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Smyth, G. K. (2000). Review of "Exponential Family Nonlinear Models" by Bo-Cheng Wei. Austral. J. Statist. 42, 500.
Exponential Family Nonlinear Models
By Bo-Cheng Wei. 1998.
Singapore: Springer.
x+230 pages. A$? (softcover).
ISBN 981-3083-29-8.
Generalized linear models provide a very popular method for modelling non-normal data making maximal use of analogies with normal linear regression. What makes these models ``linear'' is use of a linear predictor for a suitable function of the expected values of the observations. If we abandon this assumption of link-linearity and instead allow the expected values to be general functions of the regression parameters then we arrive at generalized nonlinear models or, in the terminology of this book, exponential family nonlinear models. Although an obvious extension of generalized linear models, there have been so far only a handful of papers published on exponential family nonlinear models. Here we have a full book length treatment of these models.
The usual likelihood computations for exponential family models, such as maximum likelihood estimators, standard errors, the deviance, residuals and influence, are all covered in this book. However the major theme of the book is the development of second order asymptotic inference in which nonlinearity is given a geometric interpretation.
There are two major strands to the study of curvature and geometry in the statistical literature. The first started with Efron (1975) and Amari (1985). This strand treats general probability families as points on abstract manifolds equipped with Reimannian metrics. This approach can handle quite general statistical models, not just exponential family models. However there is a disturbing indeterminancy to these models which arises from the lack of a unique way to define translation on manifolds (connections). Different connections lead to essentially different definitions for curvature. This richness does have some advantages. The choice of connection can be tuned to the property of the maximum likelihood estimator which is it is desired to study—bias, skewness, normality etc.
Meanwhile Beale (1960) and Bates and Watts (BW) (1980) developed a direct approach to curvature for nonlinear least squares problems. This book follows this second strand, taking advantage of strong analogies between exponential family nonlinear models and nonlinear regression. Wei identifies briefly the relationship between the two approaches. Wei's curvature in the mean-parameter space is essentially equivalent to the use of an α-connection in the Efron-Amari approach with α = -1, while Wei's curvature in the canonical parameter space is equivalent to an α-connection with α=1. The BW-Wei approach is much less general than that of Efron-Amari. Generalized nonlinear models are probably the most general class of models to which the BW-Wei approach can be applied, and it doesn't seem to extend to connections other than ± 1. However ± 1 seems to be enough for the purpose of deriving asymptotic expansions for maximum likelihood estimators. Wei's approach is also more ``messy'' than the differential geometric approach in that it involves lots of long matrix and 3-way array expressions. But is it far much more direct and uses a much smaller mathematical apparatus. Most statistical readers will be able to go faster and further with this approach that with the Reimannian manifold approach. The variety of results in this book for non iid regression models is evidence of this.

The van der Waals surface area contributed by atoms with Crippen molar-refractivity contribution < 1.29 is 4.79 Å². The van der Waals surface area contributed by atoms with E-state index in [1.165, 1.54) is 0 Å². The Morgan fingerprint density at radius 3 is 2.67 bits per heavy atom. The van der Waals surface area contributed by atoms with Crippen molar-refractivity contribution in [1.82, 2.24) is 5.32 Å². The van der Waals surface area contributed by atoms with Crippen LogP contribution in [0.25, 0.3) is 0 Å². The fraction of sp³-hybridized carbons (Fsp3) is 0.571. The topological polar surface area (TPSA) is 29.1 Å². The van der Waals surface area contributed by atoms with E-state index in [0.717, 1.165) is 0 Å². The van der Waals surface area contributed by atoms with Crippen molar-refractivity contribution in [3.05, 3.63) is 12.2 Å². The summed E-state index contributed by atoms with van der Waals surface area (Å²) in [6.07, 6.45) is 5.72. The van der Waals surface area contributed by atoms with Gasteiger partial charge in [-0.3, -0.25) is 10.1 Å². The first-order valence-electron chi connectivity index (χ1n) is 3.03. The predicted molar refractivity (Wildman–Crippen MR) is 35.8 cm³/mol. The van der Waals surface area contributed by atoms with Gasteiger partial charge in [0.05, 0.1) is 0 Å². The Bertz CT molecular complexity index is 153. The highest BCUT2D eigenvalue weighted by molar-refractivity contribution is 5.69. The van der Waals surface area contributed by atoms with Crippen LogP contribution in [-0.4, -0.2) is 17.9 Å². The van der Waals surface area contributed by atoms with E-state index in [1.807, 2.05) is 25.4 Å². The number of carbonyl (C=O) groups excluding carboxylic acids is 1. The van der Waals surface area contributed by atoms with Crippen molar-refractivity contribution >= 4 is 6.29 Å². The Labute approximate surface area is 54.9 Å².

The first two, fairly short, chapters of the book define exponential family nonlinear models and derive the usual first order likelihood calculations. Chapter 3 introduces the geometric framework and defines intrinsic and parameter effects curvatures analogous to Bates and Watts (1980). Chapter 4 develops bias and variance adjustments for maximum likelihood estimators and approximate expressions for information loss due to curvature. Chapter 5 develops approximate confident regions analogous to those of Hamilton, Watts and Bates (1982) and Hamilton (1986) for normal models. Chapter 6 is a wide ranging chapter studying case deletion, local influence, generalized leverage and varying dispersion. Chapter 7 briefly discusses extensions of the approach to multinomial, quasi-likelihood and other models.
Despite the extensive results in this book there is still much work to be done in the area. For example, some of the approximations given in the later parts of the book do not come with specified accuracy (such as O(n^{-1/2})) and it is not clear in what circumstances they will be accurate enough for practical use.
The text was prepared camera-ready by the author. I found the book to be generally well written and easy to read, even given the copious matrix and array expressions. There are though some minor inaccuracies of expression, mainly grammatical but also sometimes mathematical. These can be distracting at times but won't hold up a reader for long.
As the author says in the introduction, this is a theoretical book. Although the book is enhanced by some simulation studies and data examples, these tend to be bit cursory. The data examples tend to illustrate the theoretical computations rather than being serious analyses of the data at hand. So the book is not in its current form a guide to practitioners. Nor is it designed to be a textbook. However as a research monograph it will be of considerable interest and can be recommended to researchers in generalized linear models, statistical curvature and second order inference.
GORDON SMYTH
University of Queensland